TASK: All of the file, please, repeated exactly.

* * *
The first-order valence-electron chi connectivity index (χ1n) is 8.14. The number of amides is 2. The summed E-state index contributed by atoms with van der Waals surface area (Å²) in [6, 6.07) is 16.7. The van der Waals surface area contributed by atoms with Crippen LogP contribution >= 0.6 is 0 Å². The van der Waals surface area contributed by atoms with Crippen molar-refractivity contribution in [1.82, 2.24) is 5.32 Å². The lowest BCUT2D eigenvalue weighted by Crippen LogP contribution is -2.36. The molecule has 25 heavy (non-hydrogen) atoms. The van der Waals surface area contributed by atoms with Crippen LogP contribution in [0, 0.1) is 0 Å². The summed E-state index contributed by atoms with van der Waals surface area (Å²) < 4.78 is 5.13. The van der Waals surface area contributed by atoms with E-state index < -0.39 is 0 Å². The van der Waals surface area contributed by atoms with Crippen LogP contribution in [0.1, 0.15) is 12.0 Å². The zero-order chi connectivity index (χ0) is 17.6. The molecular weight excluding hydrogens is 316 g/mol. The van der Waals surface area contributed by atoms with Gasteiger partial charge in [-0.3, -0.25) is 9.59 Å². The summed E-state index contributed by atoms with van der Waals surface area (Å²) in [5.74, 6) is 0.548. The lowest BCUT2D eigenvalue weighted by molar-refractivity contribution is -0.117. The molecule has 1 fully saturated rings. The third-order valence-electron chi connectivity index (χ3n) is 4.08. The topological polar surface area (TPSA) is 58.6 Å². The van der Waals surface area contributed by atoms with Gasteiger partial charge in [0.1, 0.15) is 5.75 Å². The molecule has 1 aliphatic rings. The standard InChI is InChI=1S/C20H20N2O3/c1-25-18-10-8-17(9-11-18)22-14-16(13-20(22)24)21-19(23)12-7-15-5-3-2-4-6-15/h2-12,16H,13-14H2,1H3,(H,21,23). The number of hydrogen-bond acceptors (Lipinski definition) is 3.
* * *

The first-order valence-electron chi connectivity index (χ1n) is 8.14. The number of amides is 2. The summed E-state index contributed by atoms with van der Waals surface area (Å²) in [6, 6.07) is 16.7. The van der Waals surface area contributed by atoms with Crippen LogP contribution >= 0.6 is 0 Å². The van der Waals surface area contributed by atoms with Crippen molar-refractivity contribution in [1.82, 2.24) is 5.32 Å². The lowest BCUT2D eigenvalue weighted by Crippen LogP contribution is -2.36. The molecule has 25 heavy (non-hydrogen) atoms. The van der Waals surface area contributed by atoms with Crippen LogP contribution in [0, 0.1) is 0 Å². The summed E-state index contributed by atoms with van der Waals surface area (Å²) < 4.78 is 5.13. The van der Waals surface area contributed by atoms with E-state index < -0.39 is 0 Å². The van der Waals surface area contributed by atoms with Crippen LogP contribution in [0.1, 0.15) is 12.0 Å². The zero-order chi connectivity index (χ0) is 17.6. The molecular weight excluding hydrogens is 316 g/mol. The van der Waals surface area contributed by atoms with Gasteiger partial charge in [-0.3, -0.25) is 9.59 Å². The summed E-state index contributed by atoms with van der Waals surface area (Å²) in [5.74, 6) is 0.548. The lowest BCUT2D eigenvalue weighted by molar-refractivity contribution is -0.117. The molecule has 1 fully saturated rings. The third-order valence-electron chi connectivity index (χ3n) is 4.08. The topological polar surface area (TPSA) is 58.6 Å². The van der Waals surface area contributed by atoms with Gasteiger partial charge in [0.1, 0.15) is 5.75 Å². The molecule has 1 aliphatic rings. The standard InChI is InChI=1S/C20H20N2O3/c1-25-18-10-8-17(9-11-18)22-14-16(13-20(22)24)21-19(23)12-7-15-5-3-2-4-6-15/h2-12,16H,13-14H2,1H3,(H,21,23). The number of hydrogen-bond acceptors (Lipinski definition) is 3.